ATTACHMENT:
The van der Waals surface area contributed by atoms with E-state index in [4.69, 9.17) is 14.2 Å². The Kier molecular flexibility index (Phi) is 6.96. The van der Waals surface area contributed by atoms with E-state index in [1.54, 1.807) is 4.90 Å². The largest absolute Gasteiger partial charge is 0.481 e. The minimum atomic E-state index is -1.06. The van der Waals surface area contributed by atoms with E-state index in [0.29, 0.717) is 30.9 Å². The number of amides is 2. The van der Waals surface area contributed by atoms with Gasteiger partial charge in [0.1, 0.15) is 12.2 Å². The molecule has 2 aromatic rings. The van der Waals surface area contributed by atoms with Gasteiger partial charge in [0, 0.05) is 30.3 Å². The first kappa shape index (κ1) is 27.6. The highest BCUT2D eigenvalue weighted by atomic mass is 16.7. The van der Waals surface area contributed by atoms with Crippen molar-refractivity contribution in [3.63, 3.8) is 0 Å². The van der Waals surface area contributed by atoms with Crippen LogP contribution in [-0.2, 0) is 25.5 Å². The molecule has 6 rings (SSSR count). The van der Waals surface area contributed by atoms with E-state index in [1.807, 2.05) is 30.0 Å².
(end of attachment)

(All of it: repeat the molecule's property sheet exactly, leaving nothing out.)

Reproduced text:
The van der Waals surface area contributed by atoms with E-state index in [4.69, 9.17) is 14.2 Å². The Kier molecular flexibility index (Phi) is 6.96. The van der Waals surface area contributed by atoms with E-state index in [1.54, 1.807) is 4.90 Å². The largest absolute Gasteiger partial charge is 0.481 e. The minimum atomic E-state index is -1.06. The van der Waals surface area contributed by atoms with E-state index in [0.29, 0.717) is 30.9 Å². The number of amides is 2. The van der Waals surface area contributed by atoms with Gasteiger partial charge in [0.1, 0.15) is 12.2 Å². The molecule has 2 aromatic rings. The van der Waals surface area contributed by atoms with Gasteiger partial charge in [0, 0.05) is 30.3 Å². The first kappa shape index (κ1) is 27.6. The highest BCUT2D eigenvalue weighted by atomic mass is 16.7. The van der Waals surface area contributed by atoms with Crippen molar-refractivity contribution in [3.63, 3.8) is 0 Å². The van der Waals surface area contributed by atoms with Crippen LogP contribution in [-0.2, 0) is 25.5 Å². The molecule has 6 rings (SSSR count). The van der Waals surface area contributed by atoms with E-state index in [1.807, 2.05) is 30.0 Å².